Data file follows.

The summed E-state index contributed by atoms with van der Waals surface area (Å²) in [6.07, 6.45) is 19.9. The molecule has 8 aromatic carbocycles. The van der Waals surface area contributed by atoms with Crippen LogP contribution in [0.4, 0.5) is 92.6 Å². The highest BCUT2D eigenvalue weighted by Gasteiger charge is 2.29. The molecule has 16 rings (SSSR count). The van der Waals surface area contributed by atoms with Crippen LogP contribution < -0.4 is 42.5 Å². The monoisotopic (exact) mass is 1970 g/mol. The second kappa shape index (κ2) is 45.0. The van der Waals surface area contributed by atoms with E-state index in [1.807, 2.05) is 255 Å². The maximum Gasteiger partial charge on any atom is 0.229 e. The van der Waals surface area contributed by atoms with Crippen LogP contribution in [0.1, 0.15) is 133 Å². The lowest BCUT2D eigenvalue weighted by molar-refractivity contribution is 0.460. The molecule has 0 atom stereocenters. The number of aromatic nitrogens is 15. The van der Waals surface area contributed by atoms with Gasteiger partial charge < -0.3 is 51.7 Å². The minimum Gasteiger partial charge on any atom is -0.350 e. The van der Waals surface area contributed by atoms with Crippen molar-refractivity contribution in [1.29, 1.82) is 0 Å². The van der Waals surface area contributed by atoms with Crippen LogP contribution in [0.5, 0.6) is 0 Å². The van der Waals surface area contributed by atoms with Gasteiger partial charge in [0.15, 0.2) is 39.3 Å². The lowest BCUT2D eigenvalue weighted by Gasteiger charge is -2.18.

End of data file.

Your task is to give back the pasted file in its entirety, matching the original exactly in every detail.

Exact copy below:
The summed E-state index contributed by atoms with van der Waals surface area (Å²) in [6.07, 6.45) is 19.9. The molecule has 8 aromatic carbocycles. The van der Waals surface area contributed by atoms with Crippen LogP contribution in [0.4, 0.5) is 92.6 Å². The highest BCUT2D eigenvalue weighted by Gasteiger charge is 2.29. The molecule has 16 rings (SSSR count). The van der Waals surface area contributed by atoms with Crippen LogP contribution < -0.4 is 42.5 Å². The monoisotopic (exact) mass is 1970 g/mol. The second kappa shape index (κ2) is 45.0. The van der Waals surface area contributed by atoms with E-state index in [1.807, 2.05) is 255 Å². The maximum Gasteiger partial charge on any atom is 0.229 e. The van der Waals surface area contributed by atoms with Crippen LogP contribution in [0.1, 0.15) is 133 Å². The lowest BCUT2D eigenvalue weighted by molar-refractivity contribution is 0.460. The molecule has 0 atom stereocenters. The number of aromatic nitrogens is 15. The van der Waals surface area contributed by atoms with Gasteiger partial charge < -0.3 is 51.7 Å². The minimum Gasteiger partial charge on any atom is -0.350 e. The van der Waals surface area contributed by atoms with Crippen molar-refractivity contribution in [1.29, 1.82) is 0 Å². The van der Waals surface area contributed by atoms with Crippen LogP contribution in [0.5, 0.6) is 0 Å². The van der Waals surface area contributed by atoms with Gasteiger partial charge in [0.15, 0.2) is 39.3 Å². The lowest BCUT2D eigenvalue weighted by Gasteiger charge is -2.18.